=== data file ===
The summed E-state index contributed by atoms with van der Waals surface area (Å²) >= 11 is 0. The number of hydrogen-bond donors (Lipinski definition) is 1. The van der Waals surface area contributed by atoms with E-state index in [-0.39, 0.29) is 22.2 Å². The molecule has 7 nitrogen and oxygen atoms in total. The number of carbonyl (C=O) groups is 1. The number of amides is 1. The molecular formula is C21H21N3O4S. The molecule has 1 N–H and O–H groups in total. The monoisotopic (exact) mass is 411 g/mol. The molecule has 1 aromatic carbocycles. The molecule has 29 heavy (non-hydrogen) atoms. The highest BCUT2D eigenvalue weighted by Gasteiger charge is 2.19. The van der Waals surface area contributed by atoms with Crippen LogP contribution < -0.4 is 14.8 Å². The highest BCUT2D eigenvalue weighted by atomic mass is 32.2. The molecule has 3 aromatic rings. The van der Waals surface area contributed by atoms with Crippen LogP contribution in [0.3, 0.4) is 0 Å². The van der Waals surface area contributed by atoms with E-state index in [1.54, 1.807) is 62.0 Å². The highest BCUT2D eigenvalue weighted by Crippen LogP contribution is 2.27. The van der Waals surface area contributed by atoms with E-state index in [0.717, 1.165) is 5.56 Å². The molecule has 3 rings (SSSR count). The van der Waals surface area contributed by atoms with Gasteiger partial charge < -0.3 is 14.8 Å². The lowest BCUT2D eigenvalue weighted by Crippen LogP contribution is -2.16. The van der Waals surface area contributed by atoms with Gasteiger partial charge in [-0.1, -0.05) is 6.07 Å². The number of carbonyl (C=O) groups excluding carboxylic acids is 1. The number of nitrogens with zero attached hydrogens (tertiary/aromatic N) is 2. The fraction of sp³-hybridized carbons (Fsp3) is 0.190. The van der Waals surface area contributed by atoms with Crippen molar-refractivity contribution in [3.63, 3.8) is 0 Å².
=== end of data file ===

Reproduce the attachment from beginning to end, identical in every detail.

The summed E-state index contributed by atoms with van der Waals surface area (Å²) >= 11 is 0. The number of hydrogen-bond donors (Lipinski definition) is 1. The van der Waals surface area contributed by atoms with E-state index in [-0.39, 0.29) is 22.2 Å². The molecule has 7 nitrogen and oxygen atoms in total. The number of carbonyl (C=O) groups is 1. The number of amides is 1. The molecular formula is C21H21N3O4S. The molecule has 1 N–H and O–H groups in total. The monoisotopic (exact) mass is 411 g/mol. The molecule has 1 aromatic carbocycles. The molecule has 29 heavy (non-hydrogen) atoms. The highest BCUT2D eigenvalue weighted by Gasteiger charge is 2.19. The van der Waals surface area contributed by atoms with Crippen LogP contribution < -0.4 is 14.8 Å². The highest BCUT2D eigenvalue weighted by atomic mass is 32.2. The molecule has 3 aromatic rings. The van der Waals surface area contributed by atoms with Crippen LogP contribution in [0.3, 0.4) is 0 Å². The van der Waals surface area contributed by atoms with E-state index in [1.54, 1.807) is 62.0 Å². The highest BCUT2D eigenvalue weighted by Crippen LogP contribution is 2.27. The van der Waals surface area contributed by atoms with E-state index in [0.717, 1.165) is 5.56 Å². The molecule has 3 rings (SSSR count). The van der Waals surface area contributed by atoms with Gasteiger partial charge < -0.3 is 14.8 Å². The lowest BCUT2D eigenvalue weighted by Crippen LogP contribution is -2.16. The van der Waals surface area contributed by atoms with Gasteiger partial charge in [-0.1, -0.05) is 6.07 Å². The number of carbonyl (C=O) groups excluding carboxylic acids is 1. The number of nitrogens with zero attached hydrogens (tertiary/aromatic N) is 2. The fraction of sp³-hybridized carbons (Fsp3) is 0.190. The van der Waals surface area contributed by atoms with Crippen molar-refractivity contribution in [3.63, 3.8) is 0 Å².